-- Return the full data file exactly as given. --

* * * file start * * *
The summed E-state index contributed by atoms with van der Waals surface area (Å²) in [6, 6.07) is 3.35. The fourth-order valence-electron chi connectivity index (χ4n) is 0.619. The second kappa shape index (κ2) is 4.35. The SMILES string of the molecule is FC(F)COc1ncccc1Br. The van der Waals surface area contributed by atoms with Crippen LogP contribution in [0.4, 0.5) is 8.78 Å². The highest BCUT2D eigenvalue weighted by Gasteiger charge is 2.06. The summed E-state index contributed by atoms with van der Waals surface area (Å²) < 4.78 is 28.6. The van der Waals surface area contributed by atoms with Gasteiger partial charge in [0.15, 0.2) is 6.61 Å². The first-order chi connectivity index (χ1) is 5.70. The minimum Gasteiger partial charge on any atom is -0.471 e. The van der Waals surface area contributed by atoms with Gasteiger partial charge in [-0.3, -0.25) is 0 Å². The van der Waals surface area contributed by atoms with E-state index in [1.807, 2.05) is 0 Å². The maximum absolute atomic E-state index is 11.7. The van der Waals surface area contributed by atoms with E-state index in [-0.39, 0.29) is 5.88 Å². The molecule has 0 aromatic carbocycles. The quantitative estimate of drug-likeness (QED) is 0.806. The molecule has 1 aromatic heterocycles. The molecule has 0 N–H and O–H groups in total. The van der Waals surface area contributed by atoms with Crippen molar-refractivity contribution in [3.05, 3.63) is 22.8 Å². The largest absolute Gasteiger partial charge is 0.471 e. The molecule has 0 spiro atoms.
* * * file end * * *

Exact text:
The summed E-state index contributed by atoms with van der Waals surface area (Å²) in [6, 6.07) is 3.35. The fourth-order valence-electron chi connectivity index (χ4n) is 0.619. The second kappa shape index (κ2) is 4.35. The SMILES string of the molecule is FC(F)COc1ncccc1Br. The van der Waals surface area contributed by atoms with Crippen LogP contribution in [0.4, 0.5) is 8.78 Å². The highest BCUT2D eigenvalue weighted by Gasteiger charge is 2.06. The summed E-state index contributed by atoms with van der Waals surface area (Å²) < 4.78 is 28.6. The van der Waals surface area contributed by atoms with Gasteiger partial charge in [0.15, 0.2) is 6.61 Å². The first-order chi connectivity index (χ1) is 5.70. The minimum Gasteiger partial charge on any atom is -0.471 e. The van der Waals surface area contributed by atoms with Gasteiger partial charge in [-0.3, -0.25) is 0 Å². The van der Waals surface area contributed by atoms with E-state index in [1.807, 2.05) is 0 Å². The maximum absolute atomic E-state index is 11.7. The van der Waals surface area contributed by atoms with E-state index in [-0.39, 0.29) is 5.88 Å². The molecule has 0 aromatic carbocycles. The quantitative estimate of drug-likeness (QED) is 0.806. The molecule has 1 aromatic heterocycles. The molecule has 0 N–H and O–H groups in total. The van der Waals surface area contributed by atoms with Crippen molar-refractivity contribution in [3.05, 3.63) is 22.8 Å². The largest absolute Gasteiger partial charge is 0.471 e. The molecule has 0 spiro atoms.